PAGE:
In Winter Vault by Anne Michaels, engineer Avery Escher and his young wife Jean begin the story on a houseboat on the Nile in the 1960's. Avery is involved in the building of the Aswan Dam. His project is the relocation of the Great Temple of Abu Simbel. Jean is a botanist who collects and preserves seeds and flowers. Tragically, Jean delivers a stillborn daughter. This once intimate couple are unable to comfort one another and part ways. Both return to Canada where Avery takes up architecture. Jean continues her botanical studies and meets Lucjean, an artist and a Warsaw ghetto survivor.
This is an intensely profound story of loss, sadness and consolation. The losses are personal, a parent, a child; the losses are on a larger scale, a community, genocide. Michaels, with the care of a poet, chooses words to make this sadness palpable; the words are never maudlin or sentimental. From this despair we also see growth and rebuilding. Jean rescues seeds from dismantled gardens and uses them to reawaken scents and memories. Avery, once concerned with the mathematics of dismantling an ancient temple, turns to architecture and rebuilding.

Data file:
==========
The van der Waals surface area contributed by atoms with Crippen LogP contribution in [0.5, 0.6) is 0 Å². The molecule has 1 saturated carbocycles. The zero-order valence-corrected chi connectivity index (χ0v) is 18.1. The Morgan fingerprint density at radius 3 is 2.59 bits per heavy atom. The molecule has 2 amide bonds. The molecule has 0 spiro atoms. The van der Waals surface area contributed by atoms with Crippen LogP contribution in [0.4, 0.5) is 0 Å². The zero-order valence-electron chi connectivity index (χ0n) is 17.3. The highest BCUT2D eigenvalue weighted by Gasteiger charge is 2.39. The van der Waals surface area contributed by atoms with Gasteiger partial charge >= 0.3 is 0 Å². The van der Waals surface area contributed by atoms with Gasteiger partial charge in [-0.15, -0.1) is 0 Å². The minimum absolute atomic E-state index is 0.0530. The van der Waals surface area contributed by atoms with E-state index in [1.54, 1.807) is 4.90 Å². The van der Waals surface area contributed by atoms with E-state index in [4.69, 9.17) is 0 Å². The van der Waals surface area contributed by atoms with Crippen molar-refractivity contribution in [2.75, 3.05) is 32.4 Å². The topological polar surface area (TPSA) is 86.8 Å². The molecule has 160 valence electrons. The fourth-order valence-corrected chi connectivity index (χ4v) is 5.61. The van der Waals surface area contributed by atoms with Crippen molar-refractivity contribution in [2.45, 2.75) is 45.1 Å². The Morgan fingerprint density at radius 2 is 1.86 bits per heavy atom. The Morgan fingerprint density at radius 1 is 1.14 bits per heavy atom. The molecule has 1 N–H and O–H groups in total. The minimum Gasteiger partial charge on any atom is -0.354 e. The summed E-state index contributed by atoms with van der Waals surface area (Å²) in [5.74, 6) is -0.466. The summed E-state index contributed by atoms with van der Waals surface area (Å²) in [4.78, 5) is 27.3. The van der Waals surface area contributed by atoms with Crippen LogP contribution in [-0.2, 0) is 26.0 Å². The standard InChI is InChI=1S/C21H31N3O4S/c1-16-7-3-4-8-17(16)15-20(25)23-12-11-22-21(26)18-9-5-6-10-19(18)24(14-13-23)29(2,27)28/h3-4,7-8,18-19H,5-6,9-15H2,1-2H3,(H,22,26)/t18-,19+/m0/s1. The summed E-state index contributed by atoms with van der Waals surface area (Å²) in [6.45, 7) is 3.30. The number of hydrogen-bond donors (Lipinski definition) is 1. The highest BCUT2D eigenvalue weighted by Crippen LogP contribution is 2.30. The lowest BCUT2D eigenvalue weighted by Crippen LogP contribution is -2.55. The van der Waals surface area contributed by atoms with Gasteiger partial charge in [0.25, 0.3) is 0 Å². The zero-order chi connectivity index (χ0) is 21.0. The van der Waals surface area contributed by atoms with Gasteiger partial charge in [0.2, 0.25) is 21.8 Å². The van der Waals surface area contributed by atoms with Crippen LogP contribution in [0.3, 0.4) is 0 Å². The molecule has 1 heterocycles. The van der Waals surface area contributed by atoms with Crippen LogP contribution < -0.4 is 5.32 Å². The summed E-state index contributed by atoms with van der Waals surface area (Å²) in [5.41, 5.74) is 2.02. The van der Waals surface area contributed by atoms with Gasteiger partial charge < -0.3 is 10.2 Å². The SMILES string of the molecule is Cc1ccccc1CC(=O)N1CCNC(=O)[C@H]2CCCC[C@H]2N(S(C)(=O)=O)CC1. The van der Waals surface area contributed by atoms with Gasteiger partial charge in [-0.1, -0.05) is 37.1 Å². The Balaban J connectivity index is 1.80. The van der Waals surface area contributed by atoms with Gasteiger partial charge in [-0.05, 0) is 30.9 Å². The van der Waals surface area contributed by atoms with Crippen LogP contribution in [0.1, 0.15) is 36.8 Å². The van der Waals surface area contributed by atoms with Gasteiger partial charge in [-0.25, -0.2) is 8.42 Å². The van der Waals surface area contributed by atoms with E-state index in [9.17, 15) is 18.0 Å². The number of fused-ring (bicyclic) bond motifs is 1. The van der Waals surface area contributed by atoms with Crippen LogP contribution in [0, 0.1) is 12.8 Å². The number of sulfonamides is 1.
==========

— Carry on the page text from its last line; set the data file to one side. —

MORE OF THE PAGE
If you also enjoyed, or are waiting for The Winter Vault, you might also consider The Cellist of Sarajevo by Steven Galloway. To commemorate the loss of 22 friends and neighbours, a cellist plays at the site of a mortar attack, one day for each death. Much of Avery's and Jean's story in The Winter Vault is told through memories. February by Lisa Moore also relies on the memories of Helen O'Mara as she reflects on the loss of her husband in the Ocean Ranger Disaster. In Mme Proust and the Kosher Kitchen by Kate Taylor, literature and cooking are the remedy for heartbreak and profound loss. Vintage post 8/14/09